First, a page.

Management:  Are you going to manage it yourself?  This is not recommended because it limits your investment to areas close to where you live now.  How much will it cost you?  6% seems to be a good number to aim for.

Location:  Can be anywhere the analysis leads you to.  Most likely not going to be in your backyard!

Once again don’t let this intimidate you, hire an experienced investment real estate person to guide you.  Remember, only a small minority of real estate folks specialize in investment RE!  Use only them.

Positives: Tax deductions, Leverage, Accessible to most of the middle class.  Negatives: not liquid, requires active participation, high learning curve (can be offset by using Bawld Guy!).

4.  Private placement investments.  Many groups form LLCs to invest in real estate.  Also land developers are always looking for capital.  If you can hook up with good experienced people, then you can get outsized returns.  Usually, this only happens after you have been an active investor for a while and meet people in the industry. This is not a place to start investing.  But to experienced real estate investors it is a place that can be very fruitful.  Positives: Outsized returns, limited time required (half way between active and passive investing), leverage.  Negative:  Higher risk, high level associations needed.

5. Second Homes.  Generally not a great investment, but if leveraged can get double digit returns if price appreciates 4%/year.  If you rent it out part of the year, you can get some cash flow, but generally they are cash flow negative.  Being totally dependent on price appreciation is not the best place to be, but can work out in the long run.  I put this under life style investing.  Instead of driving that Lexus, which will depreciate, own a Toyota and buy a second home.  You will get more pleasure out of it and will make money in the long run with it.

6. Raw Land.  Extremely speculative and long term.  Think in terms of your children and grandchildren.  Don’t expect to ever see the money in your life time.  If you do, then lucky you!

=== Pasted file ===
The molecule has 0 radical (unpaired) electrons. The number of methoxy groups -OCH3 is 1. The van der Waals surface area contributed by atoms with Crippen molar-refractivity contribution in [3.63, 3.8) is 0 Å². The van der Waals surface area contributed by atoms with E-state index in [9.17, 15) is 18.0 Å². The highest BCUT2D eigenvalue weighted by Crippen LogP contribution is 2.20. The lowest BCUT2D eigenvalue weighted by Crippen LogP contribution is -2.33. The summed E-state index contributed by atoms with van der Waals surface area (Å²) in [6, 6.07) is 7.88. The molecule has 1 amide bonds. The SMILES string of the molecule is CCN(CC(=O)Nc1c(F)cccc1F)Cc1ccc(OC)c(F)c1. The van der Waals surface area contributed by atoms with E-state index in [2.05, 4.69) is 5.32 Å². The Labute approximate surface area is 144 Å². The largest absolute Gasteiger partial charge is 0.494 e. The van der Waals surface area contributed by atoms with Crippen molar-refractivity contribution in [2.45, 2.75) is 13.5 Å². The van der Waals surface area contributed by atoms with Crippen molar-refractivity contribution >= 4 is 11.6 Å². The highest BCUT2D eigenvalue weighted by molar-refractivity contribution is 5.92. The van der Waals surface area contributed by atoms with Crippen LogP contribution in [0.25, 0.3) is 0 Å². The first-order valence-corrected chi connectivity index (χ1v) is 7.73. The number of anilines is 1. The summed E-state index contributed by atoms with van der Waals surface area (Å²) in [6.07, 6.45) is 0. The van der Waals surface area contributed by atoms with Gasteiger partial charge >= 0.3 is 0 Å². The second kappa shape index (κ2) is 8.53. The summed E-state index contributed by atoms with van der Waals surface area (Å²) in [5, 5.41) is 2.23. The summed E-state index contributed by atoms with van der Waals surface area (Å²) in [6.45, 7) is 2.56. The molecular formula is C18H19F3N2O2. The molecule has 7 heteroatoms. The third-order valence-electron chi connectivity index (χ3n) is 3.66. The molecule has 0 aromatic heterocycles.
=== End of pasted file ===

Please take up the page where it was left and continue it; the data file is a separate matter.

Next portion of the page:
Hope this helps folks.

****This is only the ramblings of the village idiot, who does not have a license to sell real estate or securities.  Go to a professional for real estate advice.  Go to an accountant for accounting advice with regards to real estate ownership.  Go to a stock broker/financial planner if you want to hear what Wall Street thinks about any individual security.  Once again this blog and this post are for amusement purposes only and does not represent any offer to sale or buy real estate or securities or offer any advice as to what the reader should do.  Do your own independent research as I have done before making any financial decisions.*****

Pessimism and You July 25, 2008

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Not to sound like a refugee from “The Secret,” but pessimism is an emotion that needs to be eliminated from an investor’s psychology.  Why?  Isn’t it a reaction to reality?  Well, no.  Currently, the pessimists are having a field day with the real estate market.  Indeed, the numbers look bad.  But remember the numbers are backward looking, so what they are telling us is that the real estate market in some areas was really bad.  Well, duh.  But, what those numbers don’t tell us is that real estate has always come back.  Let’s be honest, they aren’t making anymore dirt, people still need a place to live, and the emotion of home ownership is as strong as it ever was.  Bought your home in 2006, upside down?  So what?  Where you planning on moving?  Probably not. How many people buy a house with a 2-3 year time horizon?  The only thing that matters is that you take care of business so you can make those payments.  Real estate pricing will come back.